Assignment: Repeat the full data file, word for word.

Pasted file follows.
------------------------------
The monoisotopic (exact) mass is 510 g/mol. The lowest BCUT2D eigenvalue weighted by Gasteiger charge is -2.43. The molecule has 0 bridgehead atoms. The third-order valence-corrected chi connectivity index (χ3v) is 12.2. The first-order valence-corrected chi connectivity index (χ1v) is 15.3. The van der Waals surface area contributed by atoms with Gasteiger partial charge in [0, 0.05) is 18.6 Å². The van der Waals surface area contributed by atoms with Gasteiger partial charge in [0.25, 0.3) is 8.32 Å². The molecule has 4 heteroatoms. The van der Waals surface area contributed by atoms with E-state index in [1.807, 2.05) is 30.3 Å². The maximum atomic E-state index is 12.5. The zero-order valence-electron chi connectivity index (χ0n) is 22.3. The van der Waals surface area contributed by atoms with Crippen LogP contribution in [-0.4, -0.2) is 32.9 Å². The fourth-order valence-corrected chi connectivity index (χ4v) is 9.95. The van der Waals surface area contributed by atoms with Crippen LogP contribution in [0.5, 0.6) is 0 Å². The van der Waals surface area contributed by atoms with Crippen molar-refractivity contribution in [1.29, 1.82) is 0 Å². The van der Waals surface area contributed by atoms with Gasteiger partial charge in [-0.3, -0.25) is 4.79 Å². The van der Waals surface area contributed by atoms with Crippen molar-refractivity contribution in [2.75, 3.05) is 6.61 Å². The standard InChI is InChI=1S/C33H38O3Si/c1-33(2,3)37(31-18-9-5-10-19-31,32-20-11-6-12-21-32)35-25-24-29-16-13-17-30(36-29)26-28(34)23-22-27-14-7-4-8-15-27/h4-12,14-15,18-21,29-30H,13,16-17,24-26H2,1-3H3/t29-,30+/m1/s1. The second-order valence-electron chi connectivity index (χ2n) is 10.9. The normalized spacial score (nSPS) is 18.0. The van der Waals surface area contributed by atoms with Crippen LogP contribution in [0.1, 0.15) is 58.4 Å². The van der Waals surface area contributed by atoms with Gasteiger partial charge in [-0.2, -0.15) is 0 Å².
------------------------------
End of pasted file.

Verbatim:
The monoisotopic (exact) mass is 510 g/mol. The lowest BCUT2D eigenvalue weighted by Gasteiger charge is -2.43. The molecule has 0 bridgehead atoms. The third-order valence-corrected chi connectivity index (χ3v) is 12.2. The first-order valence-corrected chi connectivity index (χ1v) is 15.3. The van der Waals surface area contributed by atoms with Gasteiger partial charge in [0, 0.05) is 18.6 Å². The van der Waals surface area contributed by atoms with Gasteiger partial charge in [0.25, 0.3) is 8.32 Å². The molecule has 4 heteroatoms. The van der Waals surface area contributed by atoms with E-state index in [1.807, 2.05) is 30.3 Å². The maximum atomic E-state index is 12.5. The zero-order valence-electron chi connectivity index (χ0n) is 22.3. The van der Waals surface area contributed by atoms with Crippen LogP contribution in [-0.4, -0.2) is 32.9 Å². The fourth-order valence-corrected chi connectivity index (χ4v) is 9.95. The van der Waals surface area contributed by atoms with Crippen LogP contribution in [0.5, 0.6) is 0 Å². The van der Waals surface area contributed by atoms with Crippen molar-refractivity contribution in [1.29, 1.82) is 0 Å². The van der Waals surface area contributed by atoms with Gasteiger partial charge in [-0.3, -0.25) is 4.79 Å². The van der Waals surface area contributed by atoms with Crippen molar-refractivity contribution in [2.75, 3.05) is 6.61 Å². The standard InChI is InChI=1S/C33H38O3Si/c1-33(2,3)37(31-18-9-5-10-19-31,32-20-11-6-12-21-32)35-25-24-29-16-13-17-30(36-29)26-28(34)23-22-27-14-7-4-8-15-27/h4-12,14-15,18-21,29-30H,13,16-17,24-26H2,1-3H3/t29-,30+/m1/s1. The second-order valence-electron chi connectivity index (χ2n) is 10.9. The normalized spacial score (nSPS) is 18.0. The van der Waals surface area contributed by atoms with Crippen LogP contribution in [0.1, 0.15) is 58.4 Å². The van der Waals surface area contributed by atoms with Gasteiger partial charge in [-0.2, -0.15) is 0 Å².